A friend of mine recently got a divorce and is now starting to go out on dates.
His mindset is in the right place – he’s looking for his “ten” but in the meantime he’s going to have a great time enjoying entertaining activities with a variety of women.
In other words, he’s not even remotely ready to be exclusive with anyone.
And that’s why he was shocked when two separate women said they didn’t want to date him if he was going out with other people.
I mean, the first woman who said that was someone he met on Match.com. So it’s like, duh, we’re both on a dating site so it should be obvious that we’re both dating other people. But still she said it would be a deal breaker if he went out with other people.
So, the deal was broken.
Next, he was going out with someone he met at a bar. They hit it off the first time they hung out, but then she said the same thing, that she would only go out with him if they were exclusive.
Again, he said “No thanks” and went on with his business.
I’m not trying to give relationship advice here, except to say that it takes more than two dates to make a decision about another person. And it often takes more than two sales pitches to make a decision about a product.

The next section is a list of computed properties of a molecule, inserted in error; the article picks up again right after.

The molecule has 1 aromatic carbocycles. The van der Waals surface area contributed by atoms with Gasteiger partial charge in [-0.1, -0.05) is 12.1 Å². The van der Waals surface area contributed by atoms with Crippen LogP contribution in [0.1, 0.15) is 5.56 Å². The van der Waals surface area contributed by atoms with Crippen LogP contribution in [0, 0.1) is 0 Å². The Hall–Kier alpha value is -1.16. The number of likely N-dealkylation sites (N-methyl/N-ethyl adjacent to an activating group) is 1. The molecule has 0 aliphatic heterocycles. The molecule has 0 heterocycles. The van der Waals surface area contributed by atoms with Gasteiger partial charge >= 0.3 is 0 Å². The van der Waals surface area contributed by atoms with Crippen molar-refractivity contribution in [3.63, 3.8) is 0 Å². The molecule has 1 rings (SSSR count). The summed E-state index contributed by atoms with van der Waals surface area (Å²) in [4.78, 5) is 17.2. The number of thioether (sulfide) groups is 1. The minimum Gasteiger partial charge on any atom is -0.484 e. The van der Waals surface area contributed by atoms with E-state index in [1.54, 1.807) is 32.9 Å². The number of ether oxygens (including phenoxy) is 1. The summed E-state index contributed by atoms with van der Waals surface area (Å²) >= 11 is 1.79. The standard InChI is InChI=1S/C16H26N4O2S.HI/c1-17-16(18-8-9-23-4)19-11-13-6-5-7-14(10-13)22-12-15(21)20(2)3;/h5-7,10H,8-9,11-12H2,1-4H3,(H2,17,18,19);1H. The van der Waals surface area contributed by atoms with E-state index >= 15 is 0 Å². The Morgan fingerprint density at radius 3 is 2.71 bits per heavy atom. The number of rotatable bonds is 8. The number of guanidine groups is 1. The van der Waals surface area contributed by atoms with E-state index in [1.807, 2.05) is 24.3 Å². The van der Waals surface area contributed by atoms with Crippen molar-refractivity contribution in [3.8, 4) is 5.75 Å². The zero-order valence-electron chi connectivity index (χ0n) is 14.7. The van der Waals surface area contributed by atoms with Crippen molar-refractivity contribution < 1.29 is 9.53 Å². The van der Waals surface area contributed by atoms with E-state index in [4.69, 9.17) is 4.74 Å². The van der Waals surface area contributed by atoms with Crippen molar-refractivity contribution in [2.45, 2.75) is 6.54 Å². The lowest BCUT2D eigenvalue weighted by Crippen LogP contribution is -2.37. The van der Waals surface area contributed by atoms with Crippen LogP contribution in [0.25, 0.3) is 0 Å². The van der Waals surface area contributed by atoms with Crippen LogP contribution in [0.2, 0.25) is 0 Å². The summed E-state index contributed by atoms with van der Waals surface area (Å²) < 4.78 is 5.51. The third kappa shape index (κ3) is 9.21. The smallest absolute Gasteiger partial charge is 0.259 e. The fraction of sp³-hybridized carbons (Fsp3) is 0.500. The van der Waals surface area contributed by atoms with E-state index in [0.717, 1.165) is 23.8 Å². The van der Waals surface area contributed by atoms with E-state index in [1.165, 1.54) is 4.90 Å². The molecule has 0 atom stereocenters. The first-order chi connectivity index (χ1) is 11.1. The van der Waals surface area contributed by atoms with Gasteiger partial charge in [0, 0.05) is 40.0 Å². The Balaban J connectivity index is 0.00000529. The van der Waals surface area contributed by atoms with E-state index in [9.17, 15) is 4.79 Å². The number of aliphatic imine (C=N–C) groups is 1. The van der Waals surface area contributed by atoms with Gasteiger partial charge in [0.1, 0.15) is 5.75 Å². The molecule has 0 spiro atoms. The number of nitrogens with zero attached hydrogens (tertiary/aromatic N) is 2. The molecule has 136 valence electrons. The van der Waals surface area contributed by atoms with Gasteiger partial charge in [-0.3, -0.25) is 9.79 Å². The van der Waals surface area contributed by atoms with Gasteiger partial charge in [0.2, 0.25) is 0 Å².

It’s especially true if the product is expensive, complicated or new.
Whatever you may be selling, it’s good to assume that your customer is playing the field. Don’t ask them to marry you on the first or second date. At the beginning you need to take your time, let the customer get to know you, and give them a reason to keep in touch.
Some sales take longer than others, just like some relationships take longer to take off.
Is your marketing plan designed to weather the ups and downs of a long-term relationship?
If you need a few more pieces to help your customer get to know you a little better, I can help.
Click here to sign up for a free 30-minute new client interview. There’s no commitment and I promise not to get all clingy.